Love,

Mom, Grandma, Sharon

I haven’t written about my time in jail, like I promised to do in my last post.  I was planning to post more about my experiences at Standing Rock, the direct action I participated in, and jail, but I was speechless when news came of the extreme violence being perpetrated against the water protectors.  Now there are threats of eviction or roadblocks to prevent supplies from being delivered to the camp.  There is snow on the ground.  Meanwhile, over 2,000 veterans are planning to go to Standing Rock on December 4 to provide nonviolent support to the water protectors.  Things are moving very fast.

Still, I have decided to share a bit about my experiences in jail there.  Why?  Because it really was a great privilege for me to be able to take an action of solidarity with others who are assuming risk for the sake of us all, in a way that was tangible.  Many people are risking far more than I did when I was arrested for holding up a banner in the middle of a road with thirty other people.  I am a privileged white woman, with friends, family, and colleagues who support me.  There is even a fundraising site now to help pay the legal fees for myself and three affinity group members with whom I was arrested.  But so many of the people in jail in North Dakota, including those whom I spent time with, and in our country overall, do not have that kind of support, and Indigenous people are disproportionately incarcerated.

Most important, the Standing Rock Sioux have put out a call for support from people who are willing to stand with them to protect the waters in that place, and who are challenging us to honor the earth for the sake of future generations.  I encourage others to respond to this call in whatever ways they can.  You can begin by calling these numbers listed here to call for a halt to the eviction.  You can also donate to the main camp at Standing Rock, the Oceti Sakowin Camp.  Most important, pray.  On December 4th, you can join a unified time of prayer with Standing Rock.   This is a movement that is bathed in prayer.

Follow Sharon’s blog by clicking the “Follow Sharon Delgado” button at the right or by “liking” the Shaking the Gates of Hell Facebook page.  

Find her previous blog postings about Standing Rock

Official website and place to donate to the Oceti Sakowin Camp at Standing Rock.    

 

Peaceful and Prayerful Resistance

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Nonviolence Guidelines at Standing Rock.

In my last post, I wrote about how my friends and I were arrested at a peaceful and prayerful action, separated, and taken to different jails.  My next post will be about my experiences in jail, as people have requested.  Today, though, I’m writing about the importance of the struggle for justice and healing that is taking place there.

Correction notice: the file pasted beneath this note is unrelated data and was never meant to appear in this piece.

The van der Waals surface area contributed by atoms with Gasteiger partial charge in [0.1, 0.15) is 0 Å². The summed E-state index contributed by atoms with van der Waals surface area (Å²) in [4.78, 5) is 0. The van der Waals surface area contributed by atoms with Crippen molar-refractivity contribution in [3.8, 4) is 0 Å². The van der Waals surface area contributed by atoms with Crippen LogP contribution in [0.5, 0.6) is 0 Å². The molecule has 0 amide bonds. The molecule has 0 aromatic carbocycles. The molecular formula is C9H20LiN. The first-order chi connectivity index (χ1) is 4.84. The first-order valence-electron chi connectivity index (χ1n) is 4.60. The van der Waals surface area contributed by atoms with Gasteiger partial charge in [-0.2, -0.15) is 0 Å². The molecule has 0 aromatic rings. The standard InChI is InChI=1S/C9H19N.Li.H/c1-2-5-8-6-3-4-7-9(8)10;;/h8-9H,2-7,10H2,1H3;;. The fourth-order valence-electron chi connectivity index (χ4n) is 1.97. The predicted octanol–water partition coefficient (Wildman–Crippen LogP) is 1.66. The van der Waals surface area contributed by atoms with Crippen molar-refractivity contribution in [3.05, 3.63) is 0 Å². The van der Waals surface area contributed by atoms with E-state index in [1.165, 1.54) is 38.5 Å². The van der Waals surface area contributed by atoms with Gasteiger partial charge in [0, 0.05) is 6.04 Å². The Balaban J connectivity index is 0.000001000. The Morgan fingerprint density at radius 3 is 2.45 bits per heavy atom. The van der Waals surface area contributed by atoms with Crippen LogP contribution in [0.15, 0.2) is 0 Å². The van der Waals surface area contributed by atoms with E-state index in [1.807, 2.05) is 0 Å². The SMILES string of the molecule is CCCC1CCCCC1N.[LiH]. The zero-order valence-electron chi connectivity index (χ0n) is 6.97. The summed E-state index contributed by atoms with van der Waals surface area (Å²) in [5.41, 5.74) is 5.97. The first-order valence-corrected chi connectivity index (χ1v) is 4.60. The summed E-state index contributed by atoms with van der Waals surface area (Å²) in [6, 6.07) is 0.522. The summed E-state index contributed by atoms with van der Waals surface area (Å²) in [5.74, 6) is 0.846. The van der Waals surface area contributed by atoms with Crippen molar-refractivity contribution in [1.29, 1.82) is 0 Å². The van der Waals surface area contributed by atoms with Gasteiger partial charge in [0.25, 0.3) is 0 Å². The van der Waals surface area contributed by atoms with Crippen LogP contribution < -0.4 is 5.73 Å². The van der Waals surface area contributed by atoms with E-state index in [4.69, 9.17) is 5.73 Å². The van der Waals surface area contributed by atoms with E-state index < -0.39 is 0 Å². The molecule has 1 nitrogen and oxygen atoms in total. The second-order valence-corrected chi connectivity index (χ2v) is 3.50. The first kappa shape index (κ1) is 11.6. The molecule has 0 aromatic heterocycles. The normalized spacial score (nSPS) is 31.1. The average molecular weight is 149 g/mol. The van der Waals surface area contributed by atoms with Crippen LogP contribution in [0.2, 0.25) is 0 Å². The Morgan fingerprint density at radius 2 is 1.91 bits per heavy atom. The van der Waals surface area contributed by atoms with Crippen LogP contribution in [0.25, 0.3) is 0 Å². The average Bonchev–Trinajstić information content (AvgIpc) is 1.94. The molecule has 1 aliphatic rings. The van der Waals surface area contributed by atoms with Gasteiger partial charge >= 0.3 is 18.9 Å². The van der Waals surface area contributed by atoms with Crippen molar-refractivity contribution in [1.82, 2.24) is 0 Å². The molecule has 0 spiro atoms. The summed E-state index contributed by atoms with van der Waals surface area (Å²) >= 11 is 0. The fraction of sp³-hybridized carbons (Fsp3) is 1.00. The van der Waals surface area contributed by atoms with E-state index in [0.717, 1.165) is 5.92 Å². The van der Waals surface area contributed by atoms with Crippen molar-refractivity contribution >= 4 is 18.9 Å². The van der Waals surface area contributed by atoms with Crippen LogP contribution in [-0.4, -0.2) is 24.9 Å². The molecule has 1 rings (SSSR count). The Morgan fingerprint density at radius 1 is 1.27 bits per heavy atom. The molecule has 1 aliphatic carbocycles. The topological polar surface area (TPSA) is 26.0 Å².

The courage of the water protectors in the face of historic and current oppression is inspiring people around the world, and people are joining in to support their struggle in many ways.  The struggle continues to intensify as the water protectors refuse to back down, even as they prepare for snow and frigid temperatures.  Day by day, more allies are coming to join in the work.

Last Monday, the Army Corps of Engineers clearly stated that the Dakota Access Pipeline (DAPL) cannot legally proceed without further study and consultation with the tribe and with government agencies.  This is an apparent victory.  But Energy Transfer Partners continues to work night and day.  As of last Tuesday, the company had moved horizontal drilling equipment on to their fenced off drilling pad near Lake Oahu.  Law enforcement continues to harass water protectors and protect DAPL work.  Meanwhile, the pipeline project is in financial jeopardy, with contracts for oil delivery set to expire in January if the pipeline doesn’t go through.

Will Energy Transfer Partners stop construction or will they go forward illegally, hoping to simply be fined?  Will the Obama administration step in and enforce its temporary prohibition on routing the pipeline under the Missouri River?  That would be unusual, since the federal government has not historically protected Indigenous rights.

What about a Trump Administration?  Trump is invested in DAPL.  The CEO of Energy Partner Transfers, Kelcy Warren, contributed to Trump’s presidential campaign, and claims that once Trump is in office, the pipeline will be a sure thing.

The only hope I see in in the “power of the people” standing together in resistance to the institutional Powers that seek to ignore the sacred value of the water, air, land, and life itself, all for the sake of profit.  The institutions and systems based on the primacy of the market (that is, money), have left the waters, land, and atmosphere polluted, and have left people unable to sustain themselves and without hope.

Many people have been seeing this and have been working hard, trying to turn it around.  With climate change alone, we are reaching the end of the road.  With the election of Trump, many more people are recognizing the bankruptcy of the current system, which only exists by the consent of the people.  When we go along and enjoy the benefits of the current system, consider it normal, and close our eyes to historical and current injustices, we contribute to the problem.  When enough of us withdraw our consent, the system cannot stand.